Then & Now

Click to follow
The Independent Online
2 March, 1888: A Mr W H Mounsey of Manchester had written to 'The Athletic News' suggesting that a system based on the American baseball league should be adopted by football clubs in England. William McGregor, a director of Aston Villa, took up the suggestion and wrote the following letter to five leading clubs:

'Every year it is becoming more and more difficult for football clubs of any standing to meet their friendly engagements and even arrange friendly matches. The consequence is that at the last moment, through Cup-tie interference, clubs are compelled to take on teams who will not attract the public. I beg to tender the following suggestion as a means of getting over the difficulty - that 10 or 12 of the most prominent clubs in England combine to arrange home and away fixtures each season, the said fixtures to be arranged at a friendly conference about the same time as the International Conference. This combination might be known as the Association Football Union, and could be managed by a representative from each club. Of course this is in no way to interfere with the National Association. Even the suggested matches might be played under Cup-tie rules. However, this is a detail. My object in writing at present is merely to draw attention to the subject and to suggest a friendly conference to discuss the matter more fully. I would take it as a favour if you would kindly think the matter over.'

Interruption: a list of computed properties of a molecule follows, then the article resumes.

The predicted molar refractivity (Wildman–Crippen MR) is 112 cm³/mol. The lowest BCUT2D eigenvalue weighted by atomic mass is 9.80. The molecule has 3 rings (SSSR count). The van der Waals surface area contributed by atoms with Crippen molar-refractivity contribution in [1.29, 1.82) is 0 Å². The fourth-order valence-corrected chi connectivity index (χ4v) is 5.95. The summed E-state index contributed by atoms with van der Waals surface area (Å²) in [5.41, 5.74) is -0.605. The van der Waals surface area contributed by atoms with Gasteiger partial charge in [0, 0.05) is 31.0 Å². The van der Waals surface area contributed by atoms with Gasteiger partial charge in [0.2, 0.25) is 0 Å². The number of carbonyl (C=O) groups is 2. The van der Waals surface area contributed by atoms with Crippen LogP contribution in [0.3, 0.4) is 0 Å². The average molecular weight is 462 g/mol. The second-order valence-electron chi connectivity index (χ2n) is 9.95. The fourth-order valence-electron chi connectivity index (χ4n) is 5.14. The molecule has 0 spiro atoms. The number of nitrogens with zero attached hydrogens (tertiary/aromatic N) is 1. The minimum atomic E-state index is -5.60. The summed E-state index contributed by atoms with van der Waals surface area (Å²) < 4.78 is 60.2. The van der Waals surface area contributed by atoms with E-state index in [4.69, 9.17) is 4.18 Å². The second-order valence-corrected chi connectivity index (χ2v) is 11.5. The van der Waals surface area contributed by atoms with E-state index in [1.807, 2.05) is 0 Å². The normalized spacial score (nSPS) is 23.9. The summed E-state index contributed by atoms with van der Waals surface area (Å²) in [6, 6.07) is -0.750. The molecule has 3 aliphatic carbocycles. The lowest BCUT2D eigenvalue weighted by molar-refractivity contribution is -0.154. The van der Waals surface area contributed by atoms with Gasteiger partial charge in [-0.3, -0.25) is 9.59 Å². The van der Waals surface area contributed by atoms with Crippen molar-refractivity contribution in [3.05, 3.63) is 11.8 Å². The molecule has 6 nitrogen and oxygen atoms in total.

McGregor's format was agreed and the term Football League was chosen. The system was followed by every other footballing nation.